Memorial Day, as Decoration Day gradually came to be known, originally honored only those lost while fighting in the Civil War. But during World War I the United States found itself embroiled in another major conflict, and the holiday evolved to commemorate American military personnel who died in all wars, including
World War II
The Vietnam War
The Korean War
and the wars in
Iraq and Afghanistan
According to the website History.com, on May 5, 1868, General John A. Logan, leader of an organization for Northern Civil War veterans, called for a nationwide day of remembrance later that month. "The 30th of May, 1868, is designated for the purpose of strewing with flowers, or otherwise decorating the graves of comrades who died in defense of their country during the late rebellion, and whose bodies now lie in almost every city, village and hamlet churchyard in the land,” he proclaimed.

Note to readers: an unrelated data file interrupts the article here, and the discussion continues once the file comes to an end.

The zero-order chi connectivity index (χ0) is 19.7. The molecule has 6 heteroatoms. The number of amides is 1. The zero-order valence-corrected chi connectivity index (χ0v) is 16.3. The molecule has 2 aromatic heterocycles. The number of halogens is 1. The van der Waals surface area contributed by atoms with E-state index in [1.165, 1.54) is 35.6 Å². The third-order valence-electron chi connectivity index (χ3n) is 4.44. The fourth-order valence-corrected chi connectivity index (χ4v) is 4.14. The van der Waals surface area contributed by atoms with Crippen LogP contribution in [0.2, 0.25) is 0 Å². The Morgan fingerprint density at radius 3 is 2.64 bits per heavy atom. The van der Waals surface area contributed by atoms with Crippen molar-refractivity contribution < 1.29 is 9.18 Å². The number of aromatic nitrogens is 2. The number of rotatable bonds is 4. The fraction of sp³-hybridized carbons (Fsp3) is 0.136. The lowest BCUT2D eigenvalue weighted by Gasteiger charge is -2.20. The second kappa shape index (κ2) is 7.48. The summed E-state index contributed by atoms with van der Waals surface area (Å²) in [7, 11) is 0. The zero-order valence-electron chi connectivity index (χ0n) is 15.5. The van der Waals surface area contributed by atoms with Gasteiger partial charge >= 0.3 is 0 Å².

The date of
, as he called it, was chosen because it wasn’t the anniversary of any particular battle. On the first Decoration Day, General
made a speech at
Arlington National Cemetery
, and 5,000 participants decorated the graves of the 20,000 Union and Confederate soldiers buried there.
Today, we remember family and friends who lost their lives in defense of our country. For me, this was a cousin. His name is found etched on the wall of the Vietnam Veterans Memorial in Washington, D.C. To all we say, “On behalf of a grateful nation…”